The view from Billinudgel

Oh the hypocrisy
Last week abounds in examples of double standards


The latest incarnation of the identity politics so despised by the elites of the right (but vigorously embraced when it suits them) is the non sequitur that what people have done previously (even generations ago) can be used as an excuse for their current transgressions.

Last week’s most egregious example was Malcolm Turnbull’s unqualified defence of Jim Molan. Molan, the recently arrived Liberal senator, fell into the job when Fiona Nash was found to be in violation of section 44 of the Constitution, and then Holly Hughes, who was set to replace Nash, was deemed ineligible for having held a government job after the 2016 election.

Molan is a warrior of the far right – one of the architects of immigration strategies that led to Peter Dutton being made the grand panjandrum of sovereign borders. He is also a zealous supporter of Tony Abbott’s push to disempower moderates in New South Wales (or to enhance democracy in the party, as Abbott and Molan call it – well they would, wouldn’t they).

Molan is not exactly a mainstream Liberal, but is a Liberal nonetheless. So when he was found to have shared, without bothering to check either its source or its veracity, a racist and bigoted video from a white supremacist mob called Britain First, Turnbull did not hesitate to say that was fine because Molan was a dinkum Aussie digger – a decorated general, no less.

He could therefore not possibly be racist, because he had fought alongside Muslims in Iraq. And indeed he had; he was involved in decisions that led to the deaths of Muslims in the process. This is what generals do, and it says absolutely nothing about racism one way or the other.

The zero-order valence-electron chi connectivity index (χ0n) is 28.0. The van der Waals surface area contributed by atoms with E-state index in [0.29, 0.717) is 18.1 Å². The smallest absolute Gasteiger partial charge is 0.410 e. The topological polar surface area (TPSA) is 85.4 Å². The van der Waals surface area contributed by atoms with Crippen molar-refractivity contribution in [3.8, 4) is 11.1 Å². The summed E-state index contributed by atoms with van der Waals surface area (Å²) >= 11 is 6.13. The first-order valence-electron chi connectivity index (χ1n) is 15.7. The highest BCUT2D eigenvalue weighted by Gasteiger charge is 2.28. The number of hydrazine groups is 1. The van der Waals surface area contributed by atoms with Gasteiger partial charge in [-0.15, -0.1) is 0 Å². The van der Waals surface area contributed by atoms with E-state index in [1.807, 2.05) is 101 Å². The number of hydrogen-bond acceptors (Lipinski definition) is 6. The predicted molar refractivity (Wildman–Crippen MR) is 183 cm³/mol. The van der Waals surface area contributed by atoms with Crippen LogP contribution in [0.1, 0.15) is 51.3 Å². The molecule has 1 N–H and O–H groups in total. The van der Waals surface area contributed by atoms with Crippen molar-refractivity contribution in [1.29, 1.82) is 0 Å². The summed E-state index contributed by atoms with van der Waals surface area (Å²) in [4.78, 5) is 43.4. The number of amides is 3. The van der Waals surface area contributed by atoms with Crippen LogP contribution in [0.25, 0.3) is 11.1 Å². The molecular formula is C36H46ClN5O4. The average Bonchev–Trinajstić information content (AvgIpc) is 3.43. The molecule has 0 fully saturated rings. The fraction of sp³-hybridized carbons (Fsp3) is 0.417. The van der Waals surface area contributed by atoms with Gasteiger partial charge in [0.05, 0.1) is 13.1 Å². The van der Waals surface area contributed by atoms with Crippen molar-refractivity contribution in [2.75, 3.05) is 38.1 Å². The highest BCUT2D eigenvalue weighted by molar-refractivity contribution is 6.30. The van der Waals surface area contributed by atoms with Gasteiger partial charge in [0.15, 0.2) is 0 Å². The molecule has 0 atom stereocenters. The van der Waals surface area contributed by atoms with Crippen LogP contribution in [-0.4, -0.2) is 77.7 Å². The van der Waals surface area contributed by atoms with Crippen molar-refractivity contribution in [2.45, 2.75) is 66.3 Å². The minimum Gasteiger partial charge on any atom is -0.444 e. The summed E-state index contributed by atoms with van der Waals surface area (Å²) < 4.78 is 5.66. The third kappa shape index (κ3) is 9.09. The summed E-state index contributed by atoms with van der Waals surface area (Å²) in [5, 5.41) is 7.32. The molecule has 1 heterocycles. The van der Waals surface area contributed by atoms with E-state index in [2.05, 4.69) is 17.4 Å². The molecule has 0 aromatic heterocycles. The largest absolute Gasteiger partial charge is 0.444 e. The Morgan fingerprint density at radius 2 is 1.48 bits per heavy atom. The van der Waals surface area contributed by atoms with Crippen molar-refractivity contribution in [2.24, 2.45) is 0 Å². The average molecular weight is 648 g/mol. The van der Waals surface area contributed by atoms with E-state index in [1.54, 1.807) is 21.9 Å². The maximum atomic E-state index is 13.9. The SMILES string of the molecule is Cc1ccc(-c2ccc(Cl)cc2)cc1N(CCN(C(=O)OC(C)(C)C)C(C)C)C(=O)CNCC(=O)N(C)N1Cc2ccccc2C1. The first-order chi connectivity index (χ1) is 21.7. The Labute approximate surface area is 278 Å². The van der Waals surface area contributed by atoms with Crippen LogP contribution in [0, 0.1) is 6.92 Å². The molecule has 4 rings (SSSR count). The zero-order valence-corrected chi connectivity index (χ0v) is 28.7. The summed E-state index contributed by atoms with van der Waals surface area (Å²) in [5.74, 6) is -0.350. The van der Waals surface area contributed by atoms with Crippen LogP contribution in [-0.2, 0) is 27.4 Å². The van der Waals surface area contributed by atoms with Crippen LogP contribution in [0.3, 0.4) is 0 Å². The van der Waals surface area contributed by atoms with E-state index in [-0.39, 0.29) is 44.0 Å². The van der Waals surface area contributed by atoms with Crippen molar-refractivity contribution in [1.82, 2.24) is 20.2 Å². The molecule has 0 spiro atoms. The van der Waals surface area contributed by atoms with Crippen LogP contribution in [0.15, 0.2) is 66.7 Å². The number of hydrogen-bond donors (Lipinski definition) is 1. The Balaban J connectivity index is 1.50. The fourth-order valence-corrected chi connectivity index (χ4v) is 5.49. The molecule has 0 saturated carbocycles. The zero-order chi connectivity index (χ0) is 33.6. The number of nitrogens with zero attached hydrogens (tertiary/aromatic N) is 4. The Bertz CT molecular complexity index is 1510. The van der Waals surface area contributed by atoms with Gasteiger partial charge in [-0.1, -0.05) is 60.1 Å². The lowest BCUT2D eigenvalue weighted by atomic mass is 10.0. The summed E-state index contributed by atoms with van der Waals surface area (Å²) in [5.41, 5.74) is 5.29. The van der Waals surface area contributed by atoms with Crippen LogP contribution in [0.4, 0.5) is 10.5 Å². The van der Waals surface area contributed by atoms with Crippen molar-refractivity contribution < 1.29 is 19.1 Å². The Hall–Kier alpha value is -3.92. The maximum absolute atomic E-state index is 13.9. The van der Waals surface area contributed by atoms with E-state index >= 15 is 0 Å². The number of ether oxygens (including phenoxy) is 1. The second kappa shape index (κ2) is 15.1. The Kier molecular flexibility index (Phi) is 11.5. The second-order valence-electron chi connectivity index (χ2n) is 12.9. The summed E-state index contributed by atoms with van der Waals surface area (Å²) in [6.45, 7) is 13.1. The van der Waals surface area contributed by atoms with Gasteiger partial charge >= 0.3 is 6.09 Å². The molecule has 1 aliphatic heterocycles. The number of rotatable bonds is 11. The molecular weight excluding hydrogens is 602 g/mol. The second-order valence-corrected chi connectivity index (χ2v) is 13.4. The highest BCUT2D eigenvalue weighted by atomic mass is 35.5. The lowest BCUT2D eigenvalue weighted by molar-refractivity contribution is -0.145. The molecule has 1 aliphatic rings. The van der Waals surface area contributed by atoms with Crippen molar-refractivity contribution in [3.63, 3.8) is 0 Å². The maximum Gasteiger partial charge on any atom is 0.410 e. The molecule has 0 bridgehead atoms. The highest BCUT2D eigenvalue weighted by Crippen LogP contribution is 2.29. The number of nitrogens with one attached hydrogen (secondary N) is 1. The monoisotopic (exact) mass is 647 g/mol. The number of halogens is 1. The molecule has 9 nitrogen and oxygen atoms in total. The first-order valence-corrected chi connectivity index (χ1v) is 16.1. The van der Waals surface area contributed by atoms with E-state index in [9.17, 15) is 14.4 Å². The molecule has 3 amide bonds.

But the video Molan posted did, and it was so appalling that even Donald Trump apologised for sharing it. Molan didn’t; he insisted that the post was aimed at showing the effects of social disruption.

It got messy when the Greens went over the top, as they often do, but by then Turnbull had already spoken: Molan was a great Australian, and that was the end of it. He was, is, and always will be above criticism.

A less dramatic but still disturbing example of this new incarnation of identity politics was the current iteration of the dual-citizenship saga, of which, ironically, Molan was the beneficiary. There have been legitimate and unanswered questions about a number of members on both sides, but two are considered untouchable: Josh Frydenberg and Jason Falinski, because their families were Holocaust victims. And of course this deserves sympathy, but it has nothing to do with the black letter law of section 44.

Labor MP Susan Lamb, who last week tearfully explained the circumstances in which she has been caught up in same morass, was told by a series of Coalition ministers that while her story warranted sympathy, the law was the law. Lamb should not be excused because of her past. Fair enough, but it would be nice if the warriors of the right applied the same standards to their own troops.

Which brings us to the fertile field of New England and the father of the year, Barnaby Joyce. Last week’s so-called scoop by The Daily Telegraph was in fact very old news: Joyce’s new partner and her pregnancy had been around on the internet for months, and had been the subject of discussion even in the distant coffee shops of Mullumbimby.

Just about everyone in both the federal parliament and Joyce’s own electorate knew about it, and presumably didn’t regard it as important. There are arguments both ways, but on the whole I would have left the issue alone, and in fact did.

It is true that Joyce, with his constant rabbiting on about family values, could be accused of hypocrisy and the point is a valid one. But he appears to have adhered strictly to at least one aspect of the teachings of his Catholic church: that it is wrong to use contraception.

Mungo MacCallum

Mungo MacCallum is a political journalist and commentator. His books include Run Johnny Run, Poll Dancing, and Punch and Judy. Visit his blog, The View from Billinudgel.

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